More than 500,000 people were employed by the U.S. government’s secret program to build an atomic bomb (the Manhattan Project) during the second world war. There were not only engineers, scientists and chemists but also janitors and maids. African-American men and women were among these workers. Some could only serve as laborers, cooks and maids at the project’s rural production sites in Oak Ridge, Tennessee and Hanford, Washington.
However, the project’s urban research centers at the Chicago Metallurgical Laboratory and at Columbia University in New York had Black scientists who helped developed the two atomic bombs that were released on Hiroshima and Nagasaki in August 1945, eventually bringing the war to an end, according to History.com.
William Knox was one of the about 12 Black scientists who worked as researchers with the team that came up with the technology behind the atomic bomb. He became the only Black supervisor in the Manhattan Project.
Today, he is not only remembered for his role in helping to develop the atomic bomb but for being among a few Black scientists who transferred their wartime experience into private industry, as reported by BlackPast. Knox worked as a research scientist for Eastman Kodak in Rochester, New York after his Manhattan project work.
He was taught the importance of education early on in life, coming from a humble background. Born in 1904 in Massachusetts, U.S., Knox was the eldest of five children. His grandfather had been a slave in North Carolina. His father, William Knox Sr, was a clerk at the U.S. Postal Service in New Bedford.
He and his brothers excelled academically, with all attending Harvard University. Knox graduated from Harvard in 1925 where he studied chemistry and was one of only six Black students in his year. He helped bring an end to discrimination on the grounds of race or religion at Harvard. Knox became a teacher after leaving Harvard. In 1928, he went for a master’s degree at MIT in chemical engineering and was at Howard University for a short time before going back to MIT to complete a Ph.D. with a focus on the absorption of light by nitrogen tetroxide.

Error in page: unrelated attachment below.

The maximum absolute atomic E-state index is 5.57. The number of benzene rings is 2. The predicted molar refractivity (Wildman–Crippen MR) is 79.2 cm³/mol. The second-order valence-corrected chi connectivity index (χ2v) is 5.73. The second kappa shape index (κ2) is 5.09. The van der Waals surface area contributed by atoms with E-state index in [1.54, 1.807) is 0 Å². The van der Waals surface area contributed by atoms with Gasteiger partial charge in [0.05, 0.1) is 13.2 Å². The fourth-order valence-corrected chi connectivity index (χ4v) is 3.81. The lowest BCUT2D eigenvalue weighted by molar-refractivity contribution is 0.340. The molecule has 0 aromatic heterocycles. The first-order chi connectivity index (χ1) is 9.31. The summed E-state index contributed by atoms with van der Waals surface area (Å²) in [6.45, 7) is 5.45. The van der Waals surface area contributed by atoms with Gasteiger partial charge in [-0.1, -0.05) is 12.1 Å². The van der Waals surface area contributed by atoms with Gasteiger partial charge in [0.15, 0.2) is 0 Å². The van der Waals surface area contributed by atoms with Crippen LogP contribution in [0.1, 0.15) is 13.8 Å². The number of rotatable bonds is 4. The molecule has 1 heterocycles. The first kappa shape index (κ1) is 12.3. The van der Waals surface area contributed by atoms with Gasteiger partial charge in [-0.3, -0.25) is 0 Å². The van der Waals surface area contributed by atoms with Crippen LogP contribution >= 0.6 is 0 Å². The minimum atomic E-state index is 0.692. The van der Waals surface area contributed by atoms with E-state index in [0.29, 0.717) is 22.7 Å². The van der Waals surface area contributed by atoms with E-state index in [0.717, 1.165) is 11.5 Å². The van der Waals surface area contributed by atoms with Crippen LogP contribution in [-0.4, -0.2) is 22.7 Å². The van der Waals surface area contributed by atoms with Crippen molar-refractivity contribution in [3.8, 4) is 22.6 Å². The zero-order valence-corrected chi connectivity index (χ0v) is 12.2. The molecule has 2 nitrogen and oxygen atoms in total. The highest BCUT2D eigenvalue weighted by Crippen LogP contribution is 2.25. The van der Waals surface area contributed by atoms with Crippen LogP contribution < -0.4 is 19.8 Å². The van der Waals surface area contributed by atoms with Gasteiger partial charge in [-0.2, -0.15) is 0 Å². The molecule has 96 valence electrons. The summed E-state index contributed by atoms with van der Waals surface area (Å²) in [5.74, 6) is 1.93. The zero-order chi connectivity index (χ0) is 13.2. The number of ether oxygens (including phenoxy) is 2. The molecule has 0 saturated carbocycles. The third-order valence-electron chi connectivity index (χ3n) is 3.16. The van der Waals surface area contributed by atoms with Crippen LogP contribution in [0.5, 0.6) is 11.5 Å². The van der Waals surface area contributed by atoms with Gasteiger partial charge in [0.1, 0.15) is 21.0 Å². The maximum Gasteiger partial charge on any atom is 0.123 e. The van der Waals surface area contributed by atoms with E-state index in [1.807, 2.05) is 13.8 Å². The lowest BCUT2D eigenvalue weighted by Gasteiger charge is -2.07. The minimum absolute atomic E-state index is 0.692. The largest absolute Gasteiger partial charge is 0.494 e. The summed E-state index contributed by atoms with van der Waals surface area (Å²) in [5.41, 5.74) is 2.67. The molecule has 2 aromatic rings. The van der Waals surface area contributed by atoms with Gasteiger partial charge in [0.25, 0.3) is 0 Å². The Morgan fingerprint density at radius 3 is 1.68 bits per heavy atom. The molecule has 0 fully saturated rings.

Knox then became a lecturer at North Carolina A&T State University, before becoming head of chemistry at Talladega College in Alabama. His two brothers, Larry and Clinton, had also gained doctorates during this period, with Larry studying chemistry, and later joining Knox on the Manhattan Project. Clinton on the other hand became the first African-American secretary to the United States Mission to the North Atlantic Treaty Organization (NATO) and former United States Ambassador to the countries of Dahomey (Benin) and Haiti. Clinton would make headlines in 1973 when he was held hostage for 17 hours by revolutionaries in Haiti who demanded cash and the release of some political prisoners.
In 1942, Knox contacted Willard Libby (who would become a Nobel laureate) and asked to join his war work at Columbia University in New York City. And that was how Knox joined the Manhattan Project the following year, working on “how to use uranium hexafluoride (UF6), a highly corrosive gas, to separate isotopes and obtain the U-235 isotope necessary for a nuclear weapon,” as stated by Chemistry World.
Knox became the supervisor of the corrosion division, making him the only Black supervisor in the project. Because of his work at the corrosion division, he was able to get a job as a research scientist for Eastman Kodak in 1945 where he received 21 patents in 25 years and became a coatings expert. In 1970, Knox retired from Kodak and went back to teaching at North Carolina A&T. He retired in 1973.
Before his death on July 9, 1995, leaving behind a wife and daughter, he fought for the rights of his fellow Blacks, even becoming an active member of the National Association for the Advancement of Colored People (NAACP), which had been of immense help to him during his time at Harvard.